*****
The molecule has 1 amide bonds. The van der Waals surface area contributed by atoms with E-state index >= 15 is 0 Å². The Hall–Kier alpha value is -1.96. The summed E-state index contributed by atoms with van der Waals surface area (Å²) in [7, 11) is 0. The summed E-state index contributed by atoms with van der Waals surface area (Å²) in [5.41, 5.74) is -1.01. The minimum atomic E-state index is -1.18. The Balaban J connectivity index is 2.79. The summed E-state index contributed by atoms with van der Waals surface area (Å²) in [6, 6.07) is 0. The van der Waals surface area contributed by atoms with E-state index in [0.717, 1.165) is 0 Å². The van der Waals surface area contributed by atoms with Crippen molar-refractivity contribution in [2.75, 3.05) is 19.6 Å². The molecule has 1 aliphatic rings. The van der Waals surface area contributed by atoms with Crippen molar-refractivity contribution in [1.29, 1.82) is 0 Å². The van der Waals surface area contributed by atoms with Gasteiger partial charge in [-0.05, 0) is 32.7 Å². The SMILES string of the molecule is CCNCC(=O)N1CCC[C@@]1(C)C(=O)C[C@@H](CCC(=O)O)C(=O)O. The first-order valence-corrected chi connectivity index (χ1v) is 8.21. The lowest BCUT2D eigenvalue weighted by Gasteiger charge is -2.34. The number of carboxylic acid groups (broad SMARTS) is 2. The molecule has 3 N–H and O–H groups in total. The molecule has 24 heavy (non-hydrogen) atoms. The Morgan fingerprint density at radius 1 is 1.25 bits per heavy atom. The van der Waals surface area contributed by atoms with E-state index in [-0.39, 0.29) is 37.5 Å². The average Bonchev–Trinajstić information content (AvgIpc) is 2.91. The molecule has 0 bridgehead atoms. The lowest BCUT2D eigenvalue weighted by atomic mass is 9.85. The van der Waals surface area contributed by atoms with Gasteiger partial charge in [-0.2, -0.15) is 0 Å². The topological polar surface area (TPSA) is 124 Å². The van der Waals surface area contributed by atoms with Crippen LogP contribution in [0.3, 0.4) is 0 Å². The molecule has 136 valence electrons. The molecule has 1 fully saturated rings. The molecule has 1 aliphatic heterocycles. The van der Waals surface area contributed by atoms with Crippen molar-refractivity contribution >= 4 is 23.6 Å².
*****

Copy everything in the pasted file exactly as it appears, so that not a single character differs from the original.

The molecule has 1 amide bonds. The van der Waals surface area contributed by atoms with E-state index >= 15 is 0 Å². The Hall–Kier alpha value is -1.96. The summed E-state index contributed by atoms with van der Waals surface area (Å²) in [7, 11) is 0. The summed E-state index contributed by atoms with van der Waals surface area (Å²) in [5.41, 5.74) is -1.01. The minimum atomic E-state index is -1.18. The Balaban J connectivity index is 2.79. The summed E-state index contributed by atoms with van der Waals surface area (Å²) in [6, 6.07) is 0. The van der Waals surface area contributed by atoms with E-state index in [0.717, 1.165) is 0 Å². The van der Waals surface area contributed by atoms with Crippen molar-refractivity contribution in [2.75, 3.05) is 19.6 Å². The molecule has 1 aliphatic rings. The van der Waals surface area contributed by atoms with Crippen molar-refractivity contribution in [1.29, 1.82) is 0 Å². The van der Waals surface area contributed by atoms with Gasteiger partial charge in [-0.05, 0) is 32.7 Å². The SMILES string of the molecule is CCNCC(=O)N1CCC[C@@]1(C)C(=O)C[C@@H](CCC(=O)O)C(=O)O. The first-order valence-corrected chi connectivity index (χ1v) is 8.21. The lowest BCUT2D eigenvalue weighted by Gasteiger charge is -2.34. The number of carboxylic acid groups (broad SMARTS) is 2. The molecule has 3 N–H and O–H groups in total. The molecule has 24 heavy (non-hydrogen) atoms. The Morgan fingerprint density at radius 1 is 1.25 bits per heavy atom. The van der Waals surface area contributed by atoms with E-state index in [-0.39, 0.29) is 37.5 Å². The average Bonchev–Trinajstić information content (AvgIpc) is 2.91. The molecule has 0 bridgehead atoms. The lowest BCUT2D eigenvalue weighted by atomic mass is 9.85. The van der Waals surface area contributed by atoms with Gasteiger partial charge in [-0.2, -0.15) is 0 Å². The topological polar surface area (TPSA) is 124 Å². The van der Waals surface area contributed by atoms with Crippen LogP contribution in [0.3, 0.4) is 0 Å². The molecule has 136 valence electrons. The molecule has 1 fully saturated rings. The molecule has 1 aliphatic heterocycles. The van der Waals surface area contributed by atoms with Crippen molar-refractivity contribution >= 4 is 23.6 Å².